“We continue to be concerned about default rates and want to ensure that all borrowers have the tools to manage their debt,” – U.S. Secretary of Education Arne Duncan

Student loan default is a terrifying and ambiguous term used to define student loans that have been delinquent for 90 consecutive days. Essentially it means that lenders have lost confidence that the loan will be repaid. During this period, loans will be subject to hefty collection fees, 25-40%, depending on the type of loan.

So basically, once a borrower misses three months of payments, in a row, they will be subject to a litany of financially painfully and emotionally trying consequences.

As tuition increases more families have begun to rely on student loans as a means to pay for college – the US Federal government issued 37 million borrowers loans between 2007 and 20102, this problem is turning to a pandemic. The rate of student loan default hovers at roughly 13.8%, 5.9 million borrowers who owe $76 billion, according to the Department of Education. For-profit institutions, like the University of Phoenix, have the highest default rate, 22.7%, followed by public university with an 11% default rate and private, non-profit colleges at 7.5%.

What Happens During Default

Within 90 days of default, lenders will contact all major credit agencies and borrowers will immediately see a reduction to their credit score. As their credit score continues to fall, they will be unable to apply for rental applications, auto loans, or credit cards. Collection agencies will also begin contacting borrowers at home and work, something many describe as behavior verging on harassment.

If the default persists, and the IRS is able to find the information, borrowers’ wages will be garnished and it is possible that funds from the borrowers bank account will be withdrawn. It is also not uncommon for the IRS to take those who defaulted to court.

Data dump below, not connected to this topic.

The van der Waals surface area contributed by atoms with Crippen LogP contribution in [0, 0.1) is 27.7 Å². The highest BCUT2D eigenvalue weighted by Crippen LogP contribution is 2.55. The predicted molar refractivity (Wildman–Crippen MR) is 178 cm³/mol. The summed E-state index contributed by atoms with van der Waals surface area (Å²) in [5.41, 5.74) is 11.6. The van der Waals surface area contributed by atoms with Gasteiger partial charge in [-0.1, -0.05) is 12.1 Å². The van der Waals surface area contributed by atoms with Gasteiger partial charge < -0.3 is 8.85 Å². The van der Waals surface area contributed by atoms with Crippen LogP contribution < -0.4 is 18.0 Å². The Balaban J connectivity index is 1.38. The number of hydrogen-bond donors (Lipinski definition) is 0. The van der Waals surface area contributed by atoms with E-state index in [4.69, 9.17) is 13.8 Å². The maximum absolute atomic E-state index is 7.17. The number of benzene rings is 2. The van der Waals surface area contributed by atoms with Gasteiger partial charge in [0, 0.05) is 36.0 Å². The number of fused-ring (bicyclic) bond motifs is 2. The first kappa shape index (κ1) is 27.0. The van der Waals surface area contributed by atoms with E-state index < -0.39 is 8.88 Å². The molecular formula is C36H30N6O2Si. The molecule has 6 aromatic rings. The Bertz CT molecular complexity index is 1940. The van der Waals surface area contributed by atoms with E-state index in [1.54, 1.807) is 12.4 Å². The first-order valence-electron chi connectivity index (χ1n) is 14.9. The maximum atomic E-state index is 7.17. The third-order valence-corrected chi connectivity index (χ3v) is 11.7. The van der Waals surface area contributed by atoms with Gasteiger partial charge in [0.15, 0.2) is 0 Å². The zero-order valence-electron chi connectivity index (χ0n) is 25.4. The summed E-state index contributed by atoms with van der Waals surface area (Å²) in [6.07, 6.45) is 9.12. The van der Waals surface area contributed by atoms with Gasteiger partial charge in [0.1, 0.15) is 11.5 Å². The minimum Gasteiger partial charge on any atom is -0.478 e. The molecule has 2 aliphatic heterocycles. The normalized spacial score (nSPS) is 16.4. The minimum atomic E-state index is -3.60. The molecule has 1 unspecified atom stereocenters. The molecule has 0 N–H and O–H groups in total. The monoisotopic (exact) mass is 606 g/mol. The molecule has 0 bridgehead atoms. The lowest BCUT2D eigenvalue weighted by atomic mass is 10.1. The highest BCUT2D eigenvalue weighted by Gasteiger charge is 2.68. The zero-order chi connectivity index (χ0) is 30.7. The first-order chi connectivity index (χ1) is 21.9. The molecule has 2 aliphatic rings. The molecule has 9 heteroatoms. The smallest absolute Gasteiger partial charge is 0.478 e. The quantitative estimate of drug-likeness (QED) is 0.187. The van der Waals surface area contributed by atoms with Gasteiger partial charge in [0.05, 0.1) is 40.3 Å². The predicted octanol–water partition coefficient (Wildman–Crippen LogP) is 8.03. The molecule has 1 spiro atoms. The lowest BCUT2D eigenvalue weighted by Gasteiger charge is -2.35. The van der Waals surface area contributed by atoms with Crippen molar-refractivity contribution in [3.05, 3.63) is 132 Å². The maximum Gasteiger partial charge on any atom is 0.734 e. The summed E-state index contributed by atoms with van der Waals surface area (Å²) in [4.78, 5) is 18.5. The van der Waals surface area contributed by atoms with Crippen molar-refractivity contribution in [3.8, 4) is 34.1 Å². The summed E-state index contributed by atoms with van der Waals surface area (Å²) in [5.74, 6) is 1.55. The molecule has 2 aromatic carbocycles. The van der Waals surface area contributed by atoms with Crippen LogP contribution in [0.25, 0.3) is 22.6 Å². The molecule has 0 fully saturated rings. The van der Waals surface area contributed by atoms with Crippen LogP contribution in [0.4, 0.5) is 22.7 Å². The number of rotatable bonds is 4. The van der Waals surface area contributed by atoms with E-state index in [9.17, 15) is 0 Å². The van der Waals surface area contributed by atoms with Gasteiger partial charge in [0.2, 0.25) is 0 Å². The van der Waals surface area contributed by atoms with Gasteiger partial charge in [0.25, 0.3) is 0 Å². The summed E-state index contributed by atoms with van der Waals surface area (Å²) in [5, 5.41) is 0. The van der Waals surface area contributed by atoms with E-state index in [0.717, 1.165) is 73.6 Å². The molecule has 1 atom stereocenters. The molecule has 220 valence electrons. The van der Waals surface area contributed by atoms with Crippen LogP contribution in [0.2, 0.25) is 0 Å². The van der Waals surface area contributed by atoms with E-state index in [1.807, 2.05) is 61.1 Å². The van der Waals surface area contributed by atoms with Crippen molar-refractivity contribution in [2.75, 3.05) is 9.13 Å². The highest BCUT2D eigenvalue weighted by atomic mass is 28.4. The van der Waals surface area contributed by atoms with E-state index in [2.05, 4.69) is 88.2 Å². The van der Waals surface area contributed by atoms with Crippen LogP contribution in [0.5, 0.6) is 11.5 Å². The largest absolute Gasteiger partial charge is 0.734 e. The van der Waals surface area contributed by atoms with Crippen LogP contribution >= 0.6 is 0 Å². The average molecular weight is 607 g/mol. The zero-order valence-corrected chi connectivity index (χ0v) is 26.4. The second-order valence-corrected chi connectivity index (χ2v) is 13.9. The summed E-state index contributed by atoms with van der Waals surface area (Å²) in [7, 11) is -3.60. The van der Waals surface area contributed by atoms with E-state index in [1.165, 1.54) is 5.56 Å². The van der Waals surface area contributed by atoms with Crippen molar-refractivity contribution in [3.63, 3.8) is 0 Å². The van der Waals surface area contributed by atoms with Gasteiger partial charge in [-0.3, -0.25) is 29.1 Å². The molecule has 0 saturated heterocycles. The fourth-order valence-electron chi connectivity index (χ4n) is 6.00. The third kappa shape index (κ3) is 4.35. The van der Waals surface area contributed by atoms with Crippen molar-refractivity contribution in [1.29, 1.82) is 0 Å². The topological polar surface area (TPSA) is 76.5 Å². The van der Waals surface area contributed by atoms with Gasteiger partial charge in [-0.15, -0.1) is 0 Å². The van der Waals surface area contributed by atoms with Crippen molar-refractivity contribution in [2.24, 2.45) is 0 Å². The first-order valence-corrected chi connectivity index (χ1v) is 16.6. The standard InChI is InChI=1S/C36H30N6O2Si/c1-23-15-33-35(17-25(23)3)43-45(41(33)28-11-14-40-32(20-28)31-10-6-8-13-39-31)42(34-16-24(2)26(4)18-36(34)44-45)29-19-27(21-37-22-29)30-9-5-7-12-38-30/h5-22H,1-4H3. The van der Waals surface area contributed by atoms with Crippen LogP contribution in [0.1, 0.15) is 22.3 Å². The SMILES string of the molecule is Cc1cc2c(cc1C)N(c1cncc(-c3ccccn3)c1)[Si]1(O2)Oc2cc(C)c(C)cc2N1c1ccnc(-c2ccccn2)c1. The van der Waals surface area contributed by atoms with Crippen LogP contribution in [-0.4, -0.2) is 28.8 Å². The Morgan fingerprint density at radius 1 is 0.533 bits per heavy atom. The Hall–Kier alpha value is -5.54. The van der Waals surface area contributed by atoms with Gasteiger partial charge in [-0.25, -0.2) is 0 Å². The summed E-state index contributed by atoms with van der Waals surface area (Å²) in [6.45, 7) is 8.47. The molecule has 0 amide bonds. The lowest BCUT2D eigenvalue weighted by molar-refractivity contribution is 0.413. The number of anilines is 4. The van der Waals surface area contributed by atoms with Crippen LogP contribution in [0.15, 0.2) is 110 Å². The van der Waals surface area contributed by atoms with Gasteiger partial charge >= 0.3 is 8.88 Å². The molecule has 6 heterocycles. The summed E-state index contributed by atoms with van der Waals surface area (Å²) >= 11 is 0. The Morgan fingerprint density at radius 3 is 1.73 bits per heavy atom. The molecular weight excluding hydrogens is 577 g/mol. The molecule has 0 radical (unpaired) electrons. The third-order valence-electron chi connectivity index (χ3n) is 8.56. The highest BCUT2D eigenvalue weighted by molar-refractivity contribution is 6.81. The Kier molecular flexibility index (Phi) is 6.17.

Out of the Red, but Not in the Clear

While the consequences of default are severe, there are also many resources that can help borrowers get their personal finance back on track. There are a multitude of grants and assistance programs available; however, the borrower must get their loan out of default before they become eligible for them.

The two most common default exit strategies are consolidation and rehabilitation, but before considering their of these options, make an honest assessment of whether or not it will be possible to meet the new requirements. Both strategies will only be offered once per loan.

  • Consolidation:   Loan consolidation means that a borrower has taken out a new loan that repays all of the outstanding loans in that borrower’s name, which essentially gives borrowers are able to start fresh, a new loan, and a new lender. A new loan will allow borrowers to be eligible for grants and deferment. Additionally, borrowers are only responsible for one monthly payment and, depending on when they took out their loans, may receive a lower interest rate. However, this option can be dangerous for borrowers looking to consolidate their Federal loans with a private company; once that happens, those borrowers will be ineligible for many government assistance programs.

In order to consolidate defaulted loans, borrowers must apply for the new loan, a process that may take some time as banks and government agencies will need to recalculate the payment amount.

  • Rehabilitation:  To be eligible for loan rehabilitation, a federally mandated options lenders must give borrowers to bring their loans out of default, borrowers must make demonstrate they are able to make reasonable and affordable payments within 20 days of the payment’s due date for nine out of ten consecutive months. If one than one payment is missed, the process will start over again. Once rehabilitation is complete, borrowers will be removed from default status and be allowed to apply for grants and assistance.

In order to use loan rehabilitation, borrowers will have to request it from their lender or collection agency. The most important thing to remember is to get the agreement in writing, or there will not be proof that this option was offered.

Getting out of default isn’t easy, but it isn’t impossible. For more resources, please visit: